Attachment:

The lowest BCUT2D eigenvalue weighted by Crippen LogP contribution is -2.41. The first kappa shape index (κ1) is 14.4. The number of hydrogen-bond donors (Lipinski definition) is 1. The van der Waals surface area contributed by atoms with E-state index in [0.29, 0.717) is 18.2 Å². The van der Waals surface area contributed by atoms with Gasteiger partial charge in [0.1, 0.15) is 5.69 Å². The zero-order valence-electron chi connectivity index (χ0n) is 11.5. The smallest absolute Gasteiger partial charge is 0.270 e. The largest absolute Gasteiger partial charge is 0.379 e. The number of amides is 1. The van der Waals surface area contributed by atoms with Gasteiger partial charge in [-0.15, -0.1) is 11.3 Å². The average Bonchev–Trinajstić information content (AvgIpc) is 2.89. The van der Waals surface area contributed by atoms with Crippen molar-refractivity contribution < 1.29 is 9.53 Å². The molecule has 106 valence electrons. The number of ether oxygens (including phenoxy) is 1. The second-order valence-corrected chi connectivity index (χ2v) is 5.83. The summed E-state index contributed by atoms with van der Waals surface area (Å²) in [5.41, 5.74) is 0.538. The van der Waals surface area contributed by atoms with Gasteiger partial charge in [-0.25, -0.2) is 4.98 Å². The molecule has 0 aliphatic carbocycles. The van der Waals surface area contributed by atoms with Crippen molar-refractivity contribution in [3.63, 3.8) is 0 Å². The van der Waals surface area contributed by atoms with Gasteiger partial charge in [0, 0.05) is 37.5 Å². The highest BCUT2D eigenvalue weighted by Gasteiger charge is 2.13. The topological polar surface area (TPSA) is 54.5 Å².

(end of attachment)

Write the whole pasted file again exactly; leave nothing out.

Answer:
The lowest BCUT2D eigenvalue weighted by Crippen LogP contribution is -2.41. The first kappa shape index (κ1) is 14.4. The number of hydrogen-bond donors (Lipinski definition) is 1. The van der Waals surface area contributed by atoms with E-state index in [0.29, 0.717) is 18.2 Å². The van der Waals surface area contributed by atoms with Gasteiger partial charge in [0.1, 0.15) is 5.69 Å². The zero-order valence-electron chi connectivity index (χ0n) is 11.5. The smallest absolute Gasteiger partial charge is 0.270 e. The largest absolute Gasteiger partial charge is 0.379 e. The number of amides is 1. The van der Waals surface area contributed by atoms with Gasteiger partial charge in [-0.15, -0.1) is 11.3 Å². The average Bonchev–Trinajstić information content (AvgIpc) is 2.89. The van der Waals surface area contributed by atoms with Crippen molar-refractivity contribution < 1.29 is 9.53 Å². The molecule has 106 valence electrons. The number of ether oxygens (including phenoxy) is 1. The second-order valence-corrected chi connectivity index (χ2v) is 5.83. The summed E-state index contributed by atoms with van der Waals surface area (Å²) in [5.41, 5.74) is 0.538. The van der Waals surface area contributed by atoms with Gasteiger partial charge in [-0.25, -0.2) is 4.98 Å². The molecule has 0 aliphatic carbocycles. The van der Waals surface area contributed by atoms with Crippen molar-refractivity contribution in [3.63, 3.8) is 0 Å². The van der Waals surface area contributed by atoms with Gasteiger partial charge in [0, 0.05) is 37.5 Å². The highest BCUT2D eigenvalue weighted by Gasteiger charge is 2.13. The topological polar surface area (TPSA) is 54.5 Å².